ITHACA, N.Y. -- An entirely new class of rubbery plastics has been produced in the laboratory by a Cornell University researcher and two co-workers. Because the material uses two common and inexpensive petroleum products, ethylene and polyethylene, for its feedstock, the research has the promise of greatly reduced production costs.
The development is the result of a chance discovery by Geoffrey Coates, assistant professor of chemistry and chemical biology at Cornell, of a long-sought catalyst that enables the new polymer to be "grown" from molecules of ethylene and propylene. A catalyst -- in this case, based on titanium -- is a substance that increases the rate of chemical reaction without itself changing chemically. "We didn't predict this. It was an example of serendipity," says Coates.
Since ethylene and polyethylene, the two so-called monomers, or substrates, used in the process, are among the least expensive on the market, "we anticipate that these new polyolefins will be dramatically cheaper," says Coates.
He will report the research results today (Tuesday, April 3, 2001) at the national meeting of the American Chemical Society at the San Diego Marriott Hotel, beginning at 3:20 p.m. PT. Coates's paper is coauthored by Cornell graduate student Phillip Hustad and postdoctoral researcher Jun Tian.
The material produced in Coates's lab falls into a class of compounds called thermoplastic elastomers that, unlike most rubbers, have properties that allow them to be melted and recycled. The rubbers in this class most widely used today are polymers made from styrene and butadiene, two relatively expensive chemicals. Uses of materials in this class, which are made by Kraton Polymers, range from roofing to adhesives to shoe soles.
The hallmark of such rubbery polymers is that they are made by a "living polymerization process," a technique that literally grows molecules in connected monomer blocks, and can, in theory, endlessly enchain monomers to yield chains of equal length. In the case of the styrene-butadiene polymer, the material is made of three-block strands: the first block, the hard polystyrene; the second, the liquid polybutadiene; and the third the polystyrene. This combination of soft and hard molecules gives the material its elasticity. It can be injection molded, melted and recycled.
Coates likens this so-called "sequential addition of monomers" process to a pasta machine turning out long strands of spaghetti, then linguine, then spaghetti again -- all connected. The trick, he says, is to use a catalyst that allows the pasta to continue these links without breaking.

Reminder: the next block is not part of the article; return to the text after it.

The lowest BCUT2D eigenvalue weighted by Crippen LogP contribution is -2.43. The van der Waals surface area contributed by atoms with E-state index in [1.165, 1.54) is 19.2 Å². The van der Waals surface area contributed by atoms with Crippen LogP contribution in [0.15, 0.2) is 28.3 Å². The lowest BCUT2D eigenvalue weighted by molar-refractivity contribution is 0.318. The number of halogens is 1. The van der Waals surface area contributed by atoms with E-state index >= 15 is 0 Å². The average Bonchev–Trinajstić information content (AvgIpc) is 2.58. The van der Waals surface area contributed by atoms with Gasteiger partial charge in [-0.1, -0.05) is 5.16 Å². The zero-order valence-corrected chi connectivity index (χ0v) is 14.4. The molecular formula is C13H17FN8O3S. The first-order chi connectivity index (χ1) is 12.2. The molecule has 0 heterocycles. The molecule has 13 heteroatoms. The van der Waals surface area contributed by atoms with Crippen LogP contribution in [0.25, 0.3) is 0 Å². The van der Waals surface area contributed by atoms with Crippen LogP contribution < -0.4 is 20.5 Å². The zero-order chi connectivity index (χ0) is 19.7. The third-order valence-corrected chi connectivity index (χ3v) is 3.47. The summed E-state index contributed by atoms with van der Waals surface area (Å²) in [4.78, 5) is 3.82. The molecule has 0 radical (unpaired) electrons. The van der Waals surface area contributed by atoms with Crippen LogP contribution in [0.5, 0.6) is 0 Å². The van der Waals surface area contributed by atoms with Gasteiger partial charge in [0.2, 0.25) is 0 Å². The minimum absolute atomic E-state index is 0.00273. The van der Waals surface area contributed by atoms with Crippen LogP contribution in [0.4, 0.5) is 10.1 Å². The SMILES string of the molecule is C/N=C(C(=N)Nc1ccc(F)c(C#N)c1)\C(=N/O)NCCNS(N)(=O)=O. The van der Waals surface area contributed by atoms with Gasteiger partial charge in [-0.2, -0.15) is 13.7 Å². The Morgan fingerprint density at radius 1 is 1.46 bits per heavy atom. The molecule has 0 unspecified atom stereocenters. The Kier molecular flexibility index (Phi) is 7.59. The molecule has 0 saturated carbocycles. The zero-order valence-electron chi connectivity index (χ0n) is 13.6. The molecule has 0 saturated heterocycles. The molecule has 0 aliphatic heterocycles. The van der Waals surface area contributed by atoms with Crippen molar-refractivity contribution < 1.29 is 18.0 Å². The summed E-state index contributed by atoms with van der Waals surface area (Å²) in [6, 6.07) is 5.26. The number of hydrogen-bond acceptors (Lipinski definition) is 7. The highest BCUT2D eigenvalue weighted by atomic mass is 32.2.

Researchers have long reasoned that a lower-cost living polymerization process should be possible with ethylene and propylene if a catalyst could be found. For the past five years, in particular, the search for such a catalyst has been intense. But every new catalyst failed to enable the "living" process to achieve the continuous growing of molecular blocks without breaking the chains.
Coates's titanium catalyst used in the creation of the Cornell rubbery polymer begins with propylene in a hard form called syndiotactic propylene. This block is then joined to a second, much softer, block of an ethylene-propylene copolymer. The third block is again the syndiotactic propylene. This "very complicated polymer," says Coates, "has the properties of standard Kraton polymers, but has the advantage of being made from especially cheap materials -- ethylene and propylene."
One particular asset of the new polymer, he says, is that by "tailoring" the size of the blocks in the strands, the plastic can be changed from a tough rubber to a gum elastomer, or soft rubber. "To make the material more pliable, we can make the soft block bigger, and to make it harder, we would have more of the hard block," he says.
Why hasn't this been achieved before? "There is no way to rationally predict the action of compounds," says Coates. "We simply stumbled across this, luckily with our eyes open."
The research was funded with grants from the Cornell Center for Materials Research and from Exxon Mobil Corp.
Related World Wide Web site:
o Geoffrey Coates research page -- http://www.chem.cornell.edu/department/Faculty/Coates/coates.html
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